Calabresi’s blog post also indicated that the drafters of section 3 of the 14th amendment intended to cover the president as an “officer of the United States,” but inadvertently used a “legal term of art” with a meaning different than the “colloquial meaning” on which the drafters relied.

Now, however, Calabresi has joined an amicus brief that disavows his former positions on both those issues. The amicus brief contends that the drafters of section 3 deliberately omitted the presidency, rather than simply inadvertently using the wrong language. It also asserts that the phrase “office under the United States” in section 3 does not include the presidency because that phrase “had long been a term of art” which excluded positions, such as the presidency, which “constitute” the government of the United States, but are not “under” it. Moreover, because the drafters of section 3 were familiar with this term of art, the brief maintains, that “there is little doubt” that the usage of this term in 1866 was understood not to include the presidency. Amicus Br. at 11. In endorsing this argument, Calabresi is not only repudiating everything that he said in his 2008 debate with Seth Barrett Tillman (in which, you may recall, he said that the argument he now endorses was an “utterly implausible proposition”), he is out-Tillmanning Tillman because Tillman himself does not argue that the phrase “office under the United States” excludes the presidency as it is used in section 3.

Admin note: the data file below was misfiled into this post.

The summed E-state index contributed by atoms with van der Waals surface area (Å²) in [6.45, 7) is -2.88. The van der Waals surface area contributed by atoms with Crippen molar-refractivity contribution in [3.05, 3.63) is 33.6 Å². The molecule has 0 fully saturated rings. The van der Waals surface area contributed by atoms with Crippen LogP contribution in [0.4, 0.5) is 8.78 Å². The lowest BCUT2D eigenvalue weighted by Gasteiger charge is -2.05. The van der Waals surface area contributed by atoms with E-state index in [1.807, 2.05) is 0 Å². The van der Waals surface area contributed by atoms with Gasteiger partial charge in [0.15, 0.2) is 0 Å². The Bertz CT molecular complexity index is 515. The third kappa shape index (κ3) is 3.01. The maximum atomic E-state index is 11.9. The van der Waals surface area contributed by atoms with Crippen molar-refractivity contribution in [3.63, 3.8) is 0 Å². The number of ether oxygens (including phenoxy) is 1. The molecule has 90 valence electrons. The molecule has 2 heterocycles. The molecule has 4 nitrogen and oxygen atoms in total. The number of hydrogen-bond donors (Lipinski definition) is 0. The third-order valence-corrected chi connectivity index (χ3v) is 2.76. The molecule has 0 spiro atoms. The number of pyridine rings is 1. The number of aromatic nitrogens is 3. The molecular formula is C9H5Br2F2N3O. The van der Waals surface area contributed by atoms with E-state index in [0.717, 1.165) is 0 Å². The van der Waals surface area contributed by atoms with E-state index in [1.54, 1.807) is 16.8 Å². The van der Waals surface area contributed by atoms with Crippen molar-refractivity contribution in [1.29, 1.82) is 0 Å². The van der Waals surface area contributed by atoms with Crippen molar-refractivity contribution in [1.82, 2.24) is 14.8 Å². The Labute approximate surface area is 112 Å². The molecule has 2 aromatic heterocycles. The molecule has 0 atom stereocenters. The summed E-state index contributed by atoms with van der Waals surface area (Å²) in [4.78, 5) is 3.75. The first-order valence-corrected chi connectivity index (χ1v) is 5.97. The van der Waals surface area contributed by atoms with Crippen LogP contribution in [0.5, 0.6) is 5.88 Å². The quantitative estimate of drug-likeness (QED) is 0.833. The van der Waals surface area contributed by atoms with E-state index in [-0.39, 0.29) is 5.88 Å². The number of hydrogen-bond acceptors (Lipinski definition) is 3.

For those keeping score at home, Calabresi has now disavowed (1) his own 1995 law review article in which he said that the president was an officer of the United States; (2) his 2008 debate with Tillman where he reiterated this position and also argued at length that the presidency was clearly an office under the United States within the meaning of the original Constitution; (3) his August 10, 2023 blog post where he declared that Trump was ineligible for the presidency under section 3; and (4) the above mentioned elements of his September 16, 2023 blog post (which otherwise recanted his prior blog post).

So what is the originalist evidence that supports Calabresi’s remarkable evolution? Well, see it all starts with a speech given “during the impeachment trial of U.S. Senator William Blount in 1799 by Senator Bayard, one of Blount’s defenders.” See Amicus Br. at 10.

Wait, you say, “I didn’t know that there was a Senator Bayard who defended Blount during his impeachment trial.” Sure, that’s because you are just a rando who reads blog posts and not a famous legal scholar who gets cited by the Supreme Court. Well, also because there was in fact no Senator Bayard in the Blount impeachment trial. There was (as you know from reading my last post) a Representative Bayard, but he was a House manager who was prosecuting, not defending, Blount.